The in-store experience is an important part of your marketing efforts. While your advertising and promotional materials may bring people into your brick-and-mortar location, your in-store experience will win them over. A good experience can convince your customers to spend more than they were planning to, or it can convince them to return and buy from you again.
Quality in-store marketing starts with the various touch-points that customers hit. These are the various interactions that a customer has with your store, staff, and inventory.
Let’s look at a few in-store marketing touchpoints to see how they affect the customer experience.
1. Your Storefront
The first touchpoint customers have with your physical location is the visual cues that come from your storefront. Is your location easy to get to and easy to find? Do you present a clean and welcoming exterior, or do your customers see a dirty and run down shopping area?
Roughly 95% of shoppers say the exterior of a store influences where they decide to shop.
If you have an unwelcoming exterior, then your customers are likely driving away without ever entering your store. In fact, more than 2/3 of customers have decided not to enter a particular business because of how it looked from the outside, and half of customers avoided businesses because of dirty storefronts.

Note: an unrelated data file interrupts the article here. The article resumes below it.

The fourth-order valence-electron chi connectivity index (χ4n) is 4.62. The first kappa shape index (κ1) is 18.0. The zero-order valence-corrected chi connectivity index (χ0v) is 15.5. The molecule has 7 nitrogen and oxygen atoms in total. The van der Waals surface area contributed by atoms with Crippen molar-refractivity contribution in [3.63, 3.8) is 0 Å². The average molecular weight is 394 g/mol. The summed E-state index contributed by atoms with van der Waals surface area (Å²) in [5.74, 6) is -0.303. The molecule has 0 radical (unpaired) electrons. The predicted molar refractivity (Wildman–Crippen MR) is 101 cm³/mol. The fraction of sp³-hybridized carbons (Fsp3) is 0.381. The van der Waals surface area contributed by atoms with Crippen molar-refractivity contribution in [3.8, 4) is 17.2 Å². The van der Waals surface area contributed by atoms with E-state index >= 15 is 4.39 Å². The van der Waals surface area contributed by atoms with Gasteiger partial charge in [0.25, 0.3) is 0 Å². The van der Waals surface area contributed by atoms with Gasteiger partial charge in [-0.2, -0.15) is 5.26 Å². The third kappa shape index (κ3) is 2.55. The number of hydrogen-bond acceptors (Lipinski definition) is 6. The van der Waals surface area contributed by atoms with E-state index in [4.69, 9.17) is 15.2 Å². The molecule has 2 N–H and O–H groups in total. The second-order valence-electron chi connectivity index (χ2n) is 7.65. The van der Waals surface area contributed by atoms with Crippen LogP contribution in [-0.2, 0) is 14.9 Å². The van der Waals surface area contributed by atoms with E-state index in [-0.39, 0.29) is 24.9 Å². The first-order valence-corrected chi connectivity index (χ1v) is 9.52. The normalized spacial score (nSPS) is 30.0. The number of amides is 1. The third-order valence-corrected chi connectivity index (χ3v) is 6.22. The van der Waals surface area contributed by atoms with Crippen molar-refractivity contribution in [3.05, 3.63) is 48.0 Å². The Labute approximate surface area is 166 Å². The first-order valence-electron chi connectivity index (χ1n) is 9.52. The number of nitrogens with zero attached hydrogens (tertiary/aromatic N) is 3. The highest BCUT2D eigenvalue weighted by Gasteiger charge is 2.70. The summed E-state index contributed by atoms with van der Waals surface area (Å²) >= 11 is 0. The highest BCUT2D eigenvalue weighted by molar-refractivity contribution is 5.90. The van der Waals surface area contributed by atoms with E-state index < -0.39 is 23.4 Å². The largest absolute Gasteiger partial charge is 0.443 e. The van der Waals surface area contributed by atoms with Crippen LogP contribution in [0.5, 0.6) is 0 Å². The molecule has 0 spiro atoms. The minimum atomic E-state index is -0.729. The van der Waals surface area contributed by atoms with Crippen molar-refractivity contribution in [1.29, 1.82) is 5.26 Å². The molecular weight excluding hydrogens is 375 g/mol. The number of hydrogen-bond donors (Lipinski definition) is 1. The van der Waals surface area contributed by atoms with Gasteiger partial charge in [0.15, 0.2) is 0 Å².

Make sure the first touchpoint your customers have with your business is a good one. Otherwise, you won’t have a second chance to win them over.
2. Your Showroom
If customers make it inside your store, they will judge your products based on how they are presented. Is your showroom clean and organized? Are your products placed with care? Store owners need to decide how they want to engage with customers, down to minor details like whether customers will turn right or left when they step inside.
Many stores implement grid systems or a loop to guide their purchase process. These layouts are intentional and meant to help customers see all of the products.
Taking these small interactions into consideration (with the help of touchpoint mapping) can extend the average time spent on your showroom floor, increasing the odds that your customers find something they want to buy.
3. Your Employees
Your employees are one of the most conscious touchpoints that customers interact with. Customers notice bad customers service and will remember their interactions with staff. It’s crucial for business owners to train their staff and make sure their team members are treating customers with respect and care.
To get an idea for how shoppers see your customers, the Retail Doc shared a list of 50 pet peeves that customers have with your staff. These range from ignoring customers to talking with other employees to not checking to make sure customers have all their items. It is a helpful list to review to see if your staff is guilty of any of these behaviors.
4. Your Bathrooms
Not all customers will use your bathroom, in fact, the vast majority probably won’t. However, it is still one of the most important in-store marketing touchpoints that you have control over.
Almost half of all customers (45%) said they would avoid a retail location if they encountered a dirty bathroom.